Wood Series - Pecky Cypress
Not a week passes that we aren't asked: "What type of wood is that?" We don't always know the answer to that question. At times, an antique door or mantel will be covered in several layers of old paint that we have to peel back to expose the wood. Other times, we run across a rare wood that requires a little research on our part to determine the species. Since a majority of our inventory is made of wood, we thought it would be a great idea to feature some of the more interesting species in a few of our newsletters. This week is all about a rather rare and exotic wood, pecky cypress.
Cypress wood in general is rather light in color, has a straight grain and medium texture. Cypress trees are readily found in Southern Swamplands and can be easily identified by their unique ariel roots, called knees, that protrude above the ground or water. These trees are deciduous (unlike most conifers) and drop all their airy, needle-like leaves each the winter. Pecky cypress is rare in that it only occurs in less than 10% of cypress trees and only in older trees. The beautiful and yet unique design in the wood is actually caused by a fungus, polyporus amarus. The airborne fungi sets up after a tree has been damaged. A limb break, lightening strike, fire or any injury that creates damage or a break in the bark can allow the fungi to set up in the living tissue of the tree. As the fungus grows it creates pockets or recesses in the wood. Once the tree is cut, the fungus dies and the pecky can not continue to grow.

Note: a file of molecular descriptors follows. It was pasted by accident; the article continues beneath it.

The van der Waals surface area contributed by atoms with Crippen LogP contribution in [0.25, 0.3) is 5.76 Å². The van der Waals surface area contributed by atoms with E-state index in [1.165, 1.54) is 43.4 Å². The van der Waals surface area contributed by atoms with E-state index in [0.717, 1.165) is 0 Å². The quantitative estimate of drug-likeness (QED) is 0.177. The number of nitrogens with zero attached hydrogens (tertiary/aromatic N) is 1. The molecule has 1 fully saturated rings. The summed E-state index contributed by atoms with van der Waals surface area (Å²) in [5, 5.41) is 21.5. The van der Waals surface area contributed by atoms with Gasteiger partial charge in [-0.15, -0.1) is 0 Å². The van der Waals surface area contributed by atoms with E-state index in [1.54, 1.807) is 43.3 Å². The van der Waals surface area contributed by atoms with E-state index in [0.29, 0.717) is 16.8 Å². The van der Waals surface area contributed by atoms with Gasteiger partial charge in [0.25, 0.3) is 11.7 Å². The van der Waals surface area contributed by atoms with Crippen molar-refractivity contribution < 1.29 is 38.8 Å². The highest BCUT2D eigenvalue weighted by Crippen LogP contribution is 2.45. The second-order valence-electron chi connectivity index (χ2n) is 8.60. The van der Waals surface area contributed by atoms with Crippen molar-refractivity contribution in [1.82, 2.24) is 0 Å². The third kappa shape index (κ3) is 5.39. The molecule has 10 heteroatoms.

Pecky cypress is a popular choice for doors, ceilings, wall paneling, and table tops. While you can paint this very durable wood, why would anyone want to?!! The characteristics of this rare wood are so incredibly gorgeous it deserves nothing less than to shine in all it's glory! We currently have approximately 500 square feet of pecky cypress in stock at our wood showroom. The boards are 5" w x 14' long x 1" thick and retail for $8 per square foot. Stop by our wood showroom during regular business hours to view this gorgeous wood!
February 3, 2017, Vol. 211
The photo to the left shows a local cypress tree growing next to a large pond. The tree has dropped all of it's needle like leaves for the winter. You can also see the arial roots, or knees, protruding above the ground.
The unique pattern seen in this piece of pecky cypress is created by the pockets or recesses caused by a fungus that attacked the tree while it was alive.
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